Suriname Yes 90 Days $25 Tourist Card Return Ticket required. Visa required prior to arrival. Yellow fever vaccination if arriving from Guyana, French Guiana and Brazil
Trinidad and Tobago No 90 Days N/A
Turks and Caicos Islands No 90 Days Immigration form must be filled out if staying longer than 24 hours,
Uruguay No 3 Months Departure or Airport Tax on departure.
Venezuela Yes 90 Days per Calendar Year

$30.00

Proof of Accommodation, economic solvency, onward travel, exit tax by air, Yellow Fever vaccination if arriving via some countries.

Travel Diary: Getting to Barcelona

After a month’s foray in the French Midi-Pyrenees region, we decided to take a coach down to Barcelona. We arrived at the train/ bus station in Toulouse, France way before our 5:30 bus was scheduled to depart. We killed time doing what normal Americans do: eating.

The sun began sinking around 5 and the temperature sank with it. When we left for Europe in July, we had mild autumn temperatures in mind; single degree Celsius was not on the agenda, but that’s what we were experiencing in Toulouse. Minutes passed; 5:30 came and went. I was cold. We had no idea where our bus was. About a dozen people were waiting at the same bus platform, so we knew our location was right.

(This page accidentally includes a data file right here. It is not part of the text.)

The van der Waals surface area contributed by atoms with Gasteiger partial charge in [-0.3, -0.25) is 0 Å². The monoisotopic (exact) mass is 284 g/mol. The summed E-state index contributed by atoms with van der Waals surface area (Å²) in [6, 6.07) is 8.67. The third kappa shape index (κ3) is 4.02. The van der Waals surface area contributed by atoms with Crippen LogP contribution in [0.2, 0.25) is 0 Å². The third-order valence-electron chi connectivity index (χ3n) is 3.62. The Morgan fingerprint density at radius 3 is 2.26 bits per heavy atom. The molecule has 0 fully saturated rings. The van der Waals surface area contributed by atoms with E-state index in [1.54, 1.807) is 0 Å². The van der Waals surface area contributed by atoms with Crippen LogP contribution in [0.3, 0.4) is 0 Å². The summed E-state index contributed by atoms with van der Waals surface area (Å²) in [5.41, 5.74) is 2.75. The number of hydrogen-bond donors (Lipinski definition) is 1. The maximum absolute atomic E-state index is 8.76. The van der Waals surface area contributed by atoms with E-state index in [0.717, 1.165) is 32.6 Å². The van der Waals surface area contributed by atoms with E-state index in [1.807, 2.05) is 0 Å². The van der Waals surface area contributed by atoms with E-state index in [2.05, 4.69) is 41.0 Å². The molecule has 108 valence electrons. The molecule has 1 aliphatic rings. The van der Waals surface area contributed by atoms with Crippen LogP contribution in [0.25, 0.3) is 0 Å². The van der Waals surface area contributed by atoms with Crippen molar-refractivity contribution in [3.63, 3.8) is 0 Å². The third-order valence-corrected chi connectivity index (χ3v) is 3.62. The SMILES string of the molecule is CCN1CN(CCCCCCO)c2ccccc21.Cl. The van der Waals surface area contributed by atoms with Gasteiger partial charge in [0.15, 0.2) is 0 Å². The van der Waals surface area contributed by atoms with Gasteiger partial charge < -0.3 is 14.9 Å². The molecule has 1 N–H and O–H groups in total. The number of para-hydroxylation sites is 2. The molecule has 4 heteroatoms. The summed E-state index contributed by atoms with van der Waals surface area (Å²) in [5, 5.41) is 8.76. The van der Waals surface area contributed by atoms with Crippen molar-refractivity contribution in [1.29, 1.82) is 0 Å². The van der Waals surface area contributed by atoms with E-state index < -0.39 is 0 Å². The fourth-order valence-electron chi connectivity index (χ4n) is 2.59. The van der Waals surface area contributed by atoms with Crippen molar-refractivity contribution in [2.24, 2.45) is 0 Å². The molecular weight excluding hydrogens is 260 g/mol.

Nearing 6pm, a portly French man in a neon green vest told no one in particular that there’d been a terrorist threat on the train station down the road from where we were; the police closed the street so the coach couldn’t enter the bus station. Then he left. At this point, I began to get exceptionally impatient. What’s the point of standing somewhere if the coach cannot come and get us?

Another half of an hour passes and this same portly man comes rushing back to us and tells us to follow him. This sounds like the beginning to a horror movie, blindly following someone like this. We leapfrog through the congestion and find the bus literally parked in the middle of a road, letting its British passengers off, a bagman simultaneously unloading the weary travelers’ luggage and loading us impatient travelers’ luggage onto the coach. We file in with great haste and take off.

The British driver announced to us that since the main road had been closed, he has to travel north out of Toulouse (exactly opposite of the direction we should be headed) and circle back around south. Fingers crossed that the traffic will abate by that time. Before we even left the traffic circle, the sun was gone and we were covered in darkness.